If anyone reading this has a lust habit, remember that your sin has consequences for the people who you are lusting after. Women aren’t stupid and we notice men leering or treating us like a threat. Frankly, if a man has a lust habit that is out of control, the way he treats women in general is going to be affected. Let’s not be naive and pretend sinning doesn’t have consequences for the people that the sin is directed at.

          Reply
  2. Phil

    I find it disturbing that one would think it is ok to lust in private and think that has no effect on others. I have not listened to the podcast yet but I have something to add so far. Lust is a belief. When you believe something it comes out in your actions. Maybe not in that exact moment but eventually it does. Aka your thoughts and behaviors effects others. I am sorry but any good recovered addict knows this fact. And now we are going to ask if a tree falls in the woods does it make a sound? Come on! Shaking my head.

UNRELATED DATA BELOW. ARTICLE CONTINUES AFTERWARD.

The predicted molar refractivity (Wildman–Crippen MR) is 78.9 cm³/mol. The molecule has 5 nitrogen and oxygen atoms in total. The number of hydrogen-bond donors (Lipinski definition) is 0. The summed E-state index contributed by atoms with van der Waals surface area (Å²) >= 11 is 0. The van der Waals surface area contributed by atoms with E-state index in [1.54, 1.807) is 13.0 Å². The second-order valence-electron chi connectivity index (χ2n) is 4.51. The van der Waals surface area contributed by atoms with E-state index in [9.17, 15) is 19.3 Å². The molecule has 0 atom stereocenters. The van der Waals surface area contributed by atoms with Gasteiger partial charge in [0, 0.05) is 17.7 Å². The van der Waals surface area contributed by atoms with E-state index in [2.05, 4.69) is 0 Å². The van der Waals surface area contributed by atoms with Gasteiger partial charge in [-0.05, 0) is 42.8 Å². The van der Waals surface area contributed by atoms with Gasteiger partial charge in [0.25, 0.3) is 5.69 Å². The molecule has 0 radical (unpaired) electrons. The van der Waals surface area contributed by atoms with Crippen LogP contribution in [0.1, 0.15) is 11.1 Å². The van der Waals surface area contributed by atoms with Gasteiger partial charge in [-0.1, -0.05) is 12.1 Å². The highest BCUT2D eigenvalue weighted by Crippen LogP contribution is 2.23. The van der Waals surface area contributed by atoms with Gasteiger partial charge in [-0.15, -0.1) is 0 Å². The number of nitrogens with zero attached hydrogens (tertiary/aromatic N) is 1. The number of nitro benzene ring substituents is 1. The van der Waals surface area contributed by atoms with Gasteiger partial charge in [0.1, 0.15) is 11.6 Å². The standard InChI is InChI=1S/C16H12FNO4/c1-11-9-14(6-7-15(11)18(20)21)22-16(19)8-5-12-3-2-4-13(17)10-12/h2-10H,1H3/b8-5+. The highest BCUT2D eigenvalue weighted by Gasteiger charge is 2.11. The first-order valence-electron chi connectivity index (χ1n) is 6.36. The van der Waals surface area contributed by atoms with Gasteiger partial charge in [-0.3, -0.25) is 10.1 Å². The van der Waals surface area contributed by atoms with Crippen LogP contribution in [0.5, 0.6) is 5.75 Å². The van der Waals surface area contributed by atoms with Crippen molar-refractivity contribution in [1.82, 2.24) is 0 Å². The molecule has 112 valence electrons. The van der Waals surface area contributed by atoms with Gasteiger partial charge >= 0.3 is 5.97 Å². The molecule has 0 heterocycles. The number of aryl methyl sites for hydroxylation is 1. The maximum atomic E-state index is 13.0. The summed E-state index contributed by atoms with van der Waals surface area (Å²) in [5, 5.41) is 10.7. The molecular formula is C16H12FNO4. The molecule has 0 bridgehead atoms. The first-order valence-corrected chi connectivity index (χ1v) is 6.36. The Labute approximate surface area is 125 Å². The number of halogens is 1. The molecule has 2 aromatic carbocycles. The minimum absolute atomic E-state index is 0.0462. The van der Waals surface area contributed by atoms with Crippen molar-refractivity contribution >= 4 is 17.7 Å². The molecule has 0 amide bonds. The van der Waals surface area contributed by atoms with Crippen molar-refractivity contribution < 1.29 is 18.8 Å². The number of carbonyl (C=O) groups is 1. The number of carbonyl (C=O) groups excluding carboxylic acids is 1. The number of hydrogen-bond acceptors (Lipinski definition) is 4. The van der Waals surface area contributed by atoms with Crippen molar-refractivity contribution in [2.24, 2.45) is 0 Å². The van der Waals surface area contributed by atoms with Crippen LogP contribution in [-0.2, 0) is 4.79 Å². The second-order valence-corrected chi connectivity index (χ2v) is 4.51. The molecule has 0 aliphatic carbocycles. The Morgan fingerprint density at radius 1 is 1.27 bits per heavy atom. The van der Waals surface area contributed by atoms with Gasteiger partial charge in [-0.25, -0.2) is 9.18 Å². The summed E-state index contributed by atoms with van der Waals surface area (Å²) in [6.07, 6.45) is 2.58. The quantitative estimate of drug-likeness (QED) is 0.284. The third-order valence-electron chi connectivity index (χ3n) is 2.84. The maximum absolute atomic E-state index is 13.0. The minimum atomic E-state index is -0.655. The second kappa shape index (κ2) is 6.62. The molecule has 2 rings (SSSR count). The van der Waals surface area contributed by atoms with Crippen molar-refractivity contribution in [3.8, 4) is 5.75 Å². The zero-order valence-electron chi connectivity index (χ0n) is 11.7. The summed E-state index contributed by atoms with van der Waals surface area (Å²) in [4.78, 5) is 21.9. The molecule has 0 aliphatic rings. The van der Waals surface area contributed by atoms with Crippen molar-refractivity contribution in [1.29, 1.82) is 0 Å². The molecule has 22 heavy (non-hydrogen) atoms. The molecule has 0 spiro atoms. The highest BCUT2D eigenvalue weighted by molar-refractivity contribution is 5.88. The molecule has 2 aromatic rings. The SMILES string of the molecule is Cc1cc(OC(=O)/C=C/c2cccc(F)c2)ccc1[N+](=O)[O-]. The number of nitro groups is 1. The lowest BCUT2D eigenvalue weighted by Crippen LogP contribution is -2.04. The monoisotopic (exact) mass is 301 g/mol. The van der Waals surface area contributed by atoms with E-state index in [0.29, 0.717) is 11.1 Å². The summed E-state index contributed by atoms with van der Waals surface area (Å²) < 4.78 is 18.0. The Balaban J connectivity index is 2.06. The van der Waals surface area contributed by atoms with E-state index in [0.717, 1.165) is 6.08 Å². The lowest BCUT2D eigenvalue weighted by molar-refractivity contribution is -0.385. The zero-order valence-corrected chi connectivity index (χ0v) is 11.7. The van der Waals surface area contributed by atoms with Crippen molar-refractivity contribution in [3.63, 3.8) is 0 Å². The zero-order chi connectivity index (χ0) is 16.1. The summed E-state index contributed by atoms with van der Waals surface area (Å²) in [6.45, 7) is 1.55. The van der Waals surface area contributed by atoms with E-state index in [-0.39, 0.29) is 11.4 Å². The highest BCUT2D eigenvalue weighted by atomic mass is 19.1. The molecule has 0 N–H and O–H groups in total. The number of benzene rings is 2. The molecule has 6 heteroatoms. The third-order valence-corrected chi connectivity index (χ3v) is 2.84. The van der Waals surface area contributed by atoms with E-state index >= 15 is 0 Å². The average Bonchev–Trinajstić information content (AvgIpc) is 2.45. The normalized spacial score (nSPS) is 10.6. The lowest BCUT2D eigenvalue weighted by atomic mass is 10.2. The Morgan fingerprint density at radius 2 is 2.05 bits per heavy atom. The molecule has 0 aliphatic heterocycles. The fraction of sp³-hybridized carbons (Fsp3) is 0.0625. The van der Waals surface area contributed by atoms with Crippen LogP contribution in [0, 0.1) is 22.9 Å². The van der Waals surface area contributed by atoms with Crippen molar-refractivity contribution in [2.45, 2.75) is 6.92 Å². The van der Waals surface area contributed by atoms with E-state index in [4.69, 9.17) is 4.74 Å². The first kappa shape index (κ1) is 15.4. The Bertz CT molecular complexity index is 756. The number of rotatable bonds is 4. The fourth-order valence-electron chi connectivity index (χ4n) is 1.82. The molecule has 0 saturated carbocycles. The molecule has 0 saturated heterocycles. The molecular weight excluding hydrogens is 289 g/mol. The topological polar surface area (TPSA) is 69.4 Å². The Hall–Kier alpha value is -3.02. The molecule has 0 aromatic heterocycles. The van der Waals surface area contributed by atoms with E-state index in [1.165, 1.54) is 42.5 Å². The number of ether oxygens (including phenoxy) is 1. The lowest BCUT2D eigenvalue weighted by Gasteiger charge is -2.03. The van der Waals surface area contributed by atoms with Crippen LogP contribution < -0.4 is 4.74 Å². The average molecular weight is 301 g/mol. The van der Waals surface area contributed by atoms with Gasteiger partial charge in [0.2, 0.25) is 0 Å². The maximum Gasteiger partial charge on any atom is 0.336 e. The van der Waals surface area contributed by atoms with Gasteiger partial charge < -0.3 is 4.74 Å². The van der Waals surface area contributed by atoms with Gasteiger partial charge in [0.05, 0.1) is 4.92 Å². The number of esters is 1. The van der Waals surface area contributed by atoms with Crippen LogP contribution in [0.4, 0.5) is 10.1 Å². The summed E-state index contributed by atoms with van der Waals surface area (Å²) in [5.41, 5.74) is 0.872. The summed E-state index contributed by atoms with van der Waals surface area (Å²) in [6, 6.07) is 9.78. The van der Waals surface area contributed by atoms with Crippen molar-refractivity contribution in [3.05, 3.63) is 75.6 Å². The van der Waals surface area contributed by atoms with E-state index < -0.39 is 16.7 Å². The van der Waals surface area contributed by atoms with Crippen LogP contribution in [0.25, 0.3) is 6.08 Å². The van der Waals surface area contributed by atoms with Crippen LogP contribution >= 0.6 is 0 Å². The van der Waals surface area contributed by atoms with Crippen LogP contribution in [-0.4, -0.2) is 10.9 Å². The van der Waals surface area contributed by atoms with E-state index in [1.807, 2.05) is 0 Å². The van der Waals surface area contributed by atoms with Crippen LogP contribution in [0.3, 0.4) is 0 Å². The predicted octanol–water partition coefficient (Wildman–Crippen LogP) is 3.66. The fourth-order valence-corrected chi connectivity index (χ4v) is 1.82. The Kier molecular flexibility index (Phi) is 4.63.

Reply
    • Sheila Wray Gregoire

      Exactly, Phil! Women know who is creepy and who is not. And a lot of men leave us feeling very creeped out, even if we can’t identify exactly why. But I believe that it’s this.

      Reply
      • Chris

        “Creepy” needs to be better defined. I read that word now and i cannot figure out what was meant half the time.

        Reply
    • Chris

      I am going to chalk up 1 point to Phil for that comment. The tree analogy nailed it. It addressed exactly what Doug was saying perfectly. Virtual high 5 Phil!

      Reply
  3. libl

    I have heard from secular, agnostic, or atheist gentlemen who are shocked and disgusted at how evangelicals address and believe the idea that “all men lust.” They are offended that Christians seem to think that men are just walking erections and closet rapists. These non-christians have a much healthier view on women, sex, and relationships than many Christians.